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Health Roundup: Meningococcal outbreak; New gene therapy at CHKD; North Carolina Medicaid expansion stalls

Five-year-old Karson gets prepped for an injection that doctors hope will help slow the progression of his muscular dystrophy. (Photo: Children's Hospital of The King's Daughters )
Five-year-old Karson gets prepped for an injection that doctors hope will help slow the progression of his muscular dystrophy. (Photo: Children's Hospital of The King's Daughters )

A statewide meningococcal outbreak, new gene therapy treatment at CHKD and Medicaid expansion delays in North Carolina were all major events in the health world in August. Get a brief rundown of some of the health topics impacting our region and state in our new monthly health topics round-up.

CHKD administers the first dose of a new gene therapy in Virginia

Doctors at the Children’s Hospital of the King’s Daughters administered a new treatment for Duchenne muscular dystrophy last week. 

They’re the first in the state to give the injection commercially.

A Hampton boy named Karson got the shot just in time for his 6th birthday. Doctors hope that the one-time dose of medication, Elevidys, will help patients like Karson stay mobile for longer.

Duchenne patients usually lose the ability to walk by age 13, but Director of Neurology Crystal Proud said she saw patients able to ride bikes after the injection. 

Statewide meningococcal disease outbreak is heavily impacting Hampton Roads

The Virginia Department of Health announced a statewide outbreak of meningococcal disease this week. 

There have been 27 reported cases since June 2022 — three times higher than in previous years. 20 of those are in eastern Virginia.

Dr. Laurie Forlano is the state epidemiologist. She said while the disease is still rare, parents should vaccinate their children against it.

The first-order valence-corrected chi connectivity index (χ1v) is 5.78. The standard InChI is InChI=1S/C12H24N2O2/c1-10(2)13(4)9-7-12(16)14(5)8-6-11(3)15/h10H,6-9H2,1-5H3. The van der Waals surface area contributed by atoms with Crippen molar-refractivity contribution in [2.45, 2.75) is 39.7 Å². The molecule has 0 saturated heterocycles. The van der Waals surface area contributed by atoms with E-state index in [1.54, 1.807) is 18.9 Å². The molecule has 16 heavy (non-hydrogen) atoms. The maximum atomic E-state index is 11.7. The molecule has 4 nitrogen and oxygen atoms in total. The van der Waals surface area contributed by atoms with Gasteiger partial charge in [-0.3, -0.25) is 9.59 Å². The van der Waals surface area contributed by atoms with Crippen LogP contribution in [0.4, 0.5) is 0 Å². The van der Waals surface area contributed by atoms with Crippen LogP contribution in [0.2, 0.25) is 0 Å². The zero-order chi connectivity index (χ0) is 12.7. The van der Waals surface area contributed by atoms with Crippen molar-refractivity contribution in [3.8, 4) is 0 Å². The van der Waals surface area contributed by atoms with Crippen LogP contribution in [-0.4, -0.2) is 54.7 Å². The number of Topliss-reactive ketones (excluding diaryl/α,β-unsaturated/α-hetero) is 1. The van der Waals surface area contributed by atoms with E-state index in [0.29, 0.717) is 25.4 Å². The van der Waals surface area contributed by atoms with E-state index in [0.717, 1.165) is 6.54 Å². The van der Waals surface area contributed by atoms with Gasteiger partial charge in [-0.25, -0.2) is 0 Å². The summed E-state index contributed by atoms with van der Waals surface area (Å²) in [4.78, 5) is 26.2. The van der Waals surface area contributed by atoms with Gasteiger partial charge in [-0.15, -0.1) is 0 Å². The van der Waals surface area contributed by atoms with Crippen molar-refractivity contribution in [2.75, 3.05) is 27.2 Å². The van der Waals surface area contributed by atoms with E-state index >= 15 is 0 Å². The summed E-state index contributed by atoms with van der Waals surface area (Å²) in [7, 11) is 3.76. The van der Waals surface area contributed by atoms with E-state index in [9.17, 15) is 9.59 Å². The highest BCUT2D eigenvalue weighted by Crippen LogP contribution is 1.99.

“Meningococcal disease is a vaccine-preventable disease,” she said. “I'd advise parents who have children who are about 11 or 12 years of age or older, to check their vaccine records and talk to their pediatricians or health care providers to make sure their kids are up to date.”

People with the virus will likely experience flu-like symptoms, but some cases can become more severe. 

Officials said they haven’t identified a common risk factor, but most of the cases have been Black patients between 30 and 60.

COVID cases up 77%

A late-summer surge in COVID-19 cases drove hospitalization rates for the virus up by 77% statewide. 

Heather Harmon-Sloan with the Virginia Department of Health told WHRO most of these cases are happening to people 70 and older.

Emergency room diagnoses have also increased every week since June. 

Anthem insurance woes

Bon Secours sued Anthem Health Plans of Virginia for $93 million in unpaid claims at a number of its facilities, including 5 in Hampton Roads.

The health provider alleges Anthem hasn’t altered their rates for a changing healthcare market and lowballed Bon Secours for years. If Anthem doesn’t pay out by October 1, Bon Secours will start turning away Anthem Medicaid customers

Bon Secours is already refusing Anthem Medicare patients.

This isn’t Anthem of Virginia’s first provider hiccup this month — Anthem and Mid-Atlantic Women’s Care reached an agreement right before their contract expired on Aug. 1. 

The agreement means thousands of area patients won’t have to search for new OB-GYNs. Mid-Atlantic Women’s Care operates 19 practices in the Hampton Roads area.

UVA opens a new clinic for teen concussions

UVA Health launched a concussion and traumatic brain injury clinic for young athletes in Charlottesville.

Concussions occur when the face, head or neck is struck and the brain hits the walls of the skull. 

UVA’s clinic for young athletes specializes in concussions that don’t go away within the normal time frame of 5-10 days. According to the American Medical Association, around 30% of kids who get concussions get post-concussive syndrome, where symptoms like dizziness and sleeplessness last longer.

North Carolina Medicaid expansion stalls

North Carolina Medicaid expansion is on hold until the General Assembly passes a budget.

Health and Human Services secretary Kody Kinsley said Medicaid expansion is tied to the budget, and coverage for around 300,000 people will be delayed from the original Oct. 1 expansion deadline. 

The world changes fast.

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